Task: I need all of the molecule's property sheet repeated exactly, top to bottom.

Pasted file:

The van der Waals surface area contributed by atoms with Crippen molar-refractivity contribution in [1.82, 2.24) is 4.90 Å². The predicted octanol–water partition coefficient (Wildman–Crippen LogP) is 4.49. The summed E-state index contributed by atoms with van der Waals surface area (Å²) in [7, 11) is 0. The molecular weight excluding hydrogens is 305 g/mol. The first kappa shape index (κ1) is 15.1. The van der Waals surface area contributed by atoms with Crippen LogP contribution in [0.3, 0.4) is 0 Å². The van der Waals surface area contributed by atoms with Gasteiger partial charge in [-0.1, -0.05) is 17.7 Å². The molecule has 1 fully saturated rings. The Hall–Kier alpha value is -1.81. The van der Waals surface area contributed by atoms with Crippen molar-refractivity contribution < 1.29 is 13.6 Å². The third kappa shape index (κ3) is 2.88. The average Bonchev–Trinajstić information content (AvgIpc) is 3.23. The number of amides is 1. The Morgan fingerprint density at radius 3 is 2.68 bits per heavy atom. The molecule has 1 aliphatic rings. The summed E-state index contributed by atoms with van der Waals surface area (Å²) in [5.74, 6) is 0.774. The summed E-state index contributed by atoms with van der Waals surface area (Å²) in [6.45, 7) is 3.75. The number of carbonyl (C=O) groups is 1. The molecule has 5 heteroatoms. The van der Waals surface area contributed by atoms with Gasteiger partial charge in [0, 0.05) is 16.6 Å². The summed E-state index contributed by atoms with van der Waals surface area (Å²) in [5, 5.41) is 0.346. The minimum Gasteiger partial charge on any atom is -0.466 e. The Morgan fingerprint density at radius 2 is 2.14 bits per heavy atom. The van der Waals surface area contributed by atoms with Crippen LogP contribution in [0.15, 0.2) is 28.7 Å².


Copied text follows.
The van der Waals surface area contributed by atoms with Crippen molar-refractivity contribution in [1.82, 2.24) is 4.90 Å². The predicted octanol–water partition coefficient (Wildman–Crippen LogP) is 4.49. The summed E-state index contributed by atoms with van der Waals surface area (Å²) in [7, 11) is 0. The molecular weight excluding hydrogens is 305 g/mol. The first kappa shape index (κ1) is 15.1. The van der Waals surface area contributed by atoms with Crippen LogP contribution in [0.3, 0.4) is 0 Å². The van der Waals surface area contributed by atoms with Gasteiger partial charge in [-0.1, -0.05) is 17.7 Å². The molecule has 1 fully saturated rings. The Hall–Kier alpha value is -1.81. The van der Waals surface area contributed by atoms with Crippen molar-refractivity contribution < 1.29 is 13.6 Å². The third kappa shape index (κ3) is 2.88. The average Bonchev–Trinajstić information content (AvgIpc) is 3.23. The number of amides is 1. The Morgan fingerprint density at radius 3 is 2.68 bits per heavy atom. The molecule has 1 aliphatic rings. The summed E-state index contributed by atoms with van der Waals surface area (Å²) in [5.74, 6) is 0.774. The summed E-state index contributed by atoms with van der Waals surface area (Å²) in [6.45, 7) is 3.75. The number of carbonyl (C=O) groups is 1. The molecule has 5 heteroatoms. The van der Waals surface area contributed by atoms with Gasteiger partial charge in [0, 0.05) is 16.6 Å². The summed E-state index contributed by atoms with van der Waals surface area (Å²) in [5, 5.41) is 0.346. The minimum Gasteiger partial charge on any atom is -0.466 e. The Morgan fingerprint density at radius 2 is 2.14 bits per heavy atom. The van der Waals surface area contributed by atoms with Crippen LogP contribution in [0.15, 0.2) is 28.7 Å².